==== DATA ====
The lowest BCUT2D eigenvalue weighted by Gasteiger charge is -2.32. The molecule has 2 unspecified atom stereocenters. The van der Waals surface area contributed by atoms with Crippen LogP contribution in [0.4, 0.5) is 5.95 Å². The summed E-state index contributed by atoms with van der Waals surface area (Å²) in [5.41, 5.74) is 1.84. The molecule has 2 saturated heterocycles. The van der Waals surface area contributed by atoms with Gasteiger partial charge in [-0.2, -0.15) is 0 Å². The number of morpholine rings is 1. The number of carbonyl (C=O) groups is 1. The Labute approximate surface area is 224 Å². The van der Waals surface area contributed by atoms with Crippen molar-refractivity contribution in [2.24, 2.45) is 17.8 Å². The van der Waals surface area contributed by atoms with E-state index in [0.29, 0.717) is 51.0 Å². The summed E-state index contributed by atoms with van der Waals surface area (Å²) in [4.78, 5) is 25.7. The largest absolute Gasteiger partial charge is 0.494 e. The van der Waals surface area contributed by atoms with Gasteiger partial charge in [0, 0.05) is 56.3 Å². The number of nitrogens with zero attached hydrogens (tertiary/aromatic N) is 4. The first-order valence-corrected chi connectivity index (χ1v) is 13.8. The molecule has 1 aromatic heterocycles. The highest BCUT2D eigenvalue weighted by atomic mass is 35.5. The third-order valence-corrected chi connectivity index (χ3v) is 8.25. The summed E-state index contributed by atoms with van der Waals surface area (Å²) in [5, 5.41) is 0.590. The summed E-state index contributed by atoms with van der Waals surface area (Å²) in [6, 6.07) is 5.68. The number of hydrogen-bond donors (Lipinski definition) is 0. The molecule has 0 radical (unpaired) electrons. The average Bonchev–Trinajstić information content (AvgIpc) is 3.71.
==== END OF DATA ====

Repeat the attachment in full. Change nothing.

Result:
The lowest BCUT2D eigenvalue weighted by Gasteiger charge is -2.32. The molecule has 2 unspecified atom stereocenters. The van der Waals surface area contributed by atoms with Crippen LogP contribution in [0.4, 0.5) is 5.95 Å². The summed E-state index contributed by atoms with van der Waals surface area (Å²) in [5.41, 5.74) is 1.84. The molecule has 2 saturated heterocycles. The van der Waals surface area contributed by atoms with Gasteiger partial charge in [-0.2, -0.15) is 0 Å². The number of morpholine rings is 1. The number of carbonyl (C=O) groups is 1. The Labute approximate surface area is 224 Å². The van der Waals surface area contributed by atoms with Crippen molar-refractivity contribution in [2.24, 2.45) is 17.8 Å². The van der Waals surface area contributed by atoms with E-state index in [0.29, 0.717) is 51.0 Å². The summed E-state index contributed by atoms with van der Waals surface area (Å²) in [4.78, 5) is 25.7. The largest absolute Gasteiger partial charge is 0.494 e. The van der Waals surface area contributed by atoms with Gasteiger partial charge in [0, 0.05) is 56.3 Å². The number of nitrogens with zero attached hydrogens (tertiary/aromatic N) is 4. The first-order valence-corrected chi connectivity index (χ1v) is 13.8. The molecule has 1 aromatic heterocycles. The highest BCUT2D eigenvalue weighted by atomic mass is 35.5. The third-order valence-corrected chi connectivity index (χ3v) is 8.25. The summed E-state index contributed by atoms with van der Waals surface area (Å²) in [5, 5.41) is 0.590. The summed E-state index contributed by atoms with van der Waals surface area (Å²) in [6, 6.07) is 5.68. The number of hydrogen-bond donors (Lipinski definition) is 0. The molecule has 0 radical (unpaired) electrons. The average Bonchev–Trinajstić information content (AvgIpc) is 3.71.